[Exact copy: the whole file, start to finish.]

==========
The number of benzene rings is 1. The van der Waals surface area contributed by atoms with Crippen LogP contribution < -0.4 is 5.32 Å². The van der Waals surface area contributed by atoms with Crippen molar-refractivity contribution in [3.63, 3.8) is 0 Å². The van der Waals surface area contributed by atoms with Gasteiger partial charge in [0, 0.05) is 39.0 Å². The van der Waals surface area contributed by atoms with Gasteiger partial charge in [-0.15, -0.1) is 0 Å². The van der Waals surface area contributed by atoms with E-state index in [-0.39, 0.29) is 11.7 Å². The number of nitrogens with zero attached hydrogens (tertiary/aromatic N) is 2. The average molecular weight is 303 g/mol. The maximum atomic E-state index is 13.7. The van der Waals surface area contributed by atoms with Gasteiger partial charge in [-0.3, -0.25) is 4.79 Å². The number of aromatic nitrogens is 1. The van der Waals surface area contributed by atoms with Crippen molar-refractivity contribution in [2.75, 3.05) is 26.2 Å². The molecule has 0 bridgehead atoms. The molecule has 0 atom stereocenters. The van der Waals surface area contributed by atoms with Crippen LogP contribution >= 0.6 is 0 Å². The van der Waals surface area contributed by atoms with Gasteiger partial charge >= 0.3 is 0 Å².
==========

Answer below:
The number of benzene rings is 1. The van der Waals surface area contributed by atoms with Crippen LogP contribution < -0.4 is 5.32 Å². The van der Waals surface area contributed by atoms with Crippen molar-refractivity contribution in [3.63, 3.8) is 0 Å². The van der Waals surface area contributed by atoms with Gasteiger partial charge in [0, 0.05) is 39.0 Å². The van der Waals surface area contributed by atoms with Gasteiger partial charge in [-0.15, -0.1) is 0 Å². The van der Waals surface area contributed by atoms with E-state index in [-0.39, 0.29) is 11.7 Å². The number of nitrogens with zero attached hydrogens (tertiary/aromatic N) is 2. The average molecular weight is 303 g/mol. The maximum atomic E-state index is 13.7. The van der Waals surface area contributed by atoms with Gasteiger partial charge in [-0.3, -0.25) is 4.79 Å². The number of aromatic nitrogens is 1. The van der Waals surface area contributed by atoms with Crippen molar-refractivity contribution in [2.75, 3.05) is 26.2 Å². The molecule has 0 bridgehead atoms. The molecule has 0 atom stereocenters. The van der Waals surface area contributed by atoms with Crippen LogP contribution >= 0.6 is 0 Å². The van der Waals surface area contributed by atoms with Gasteiger partial charge >= 0.3 is 0 Å².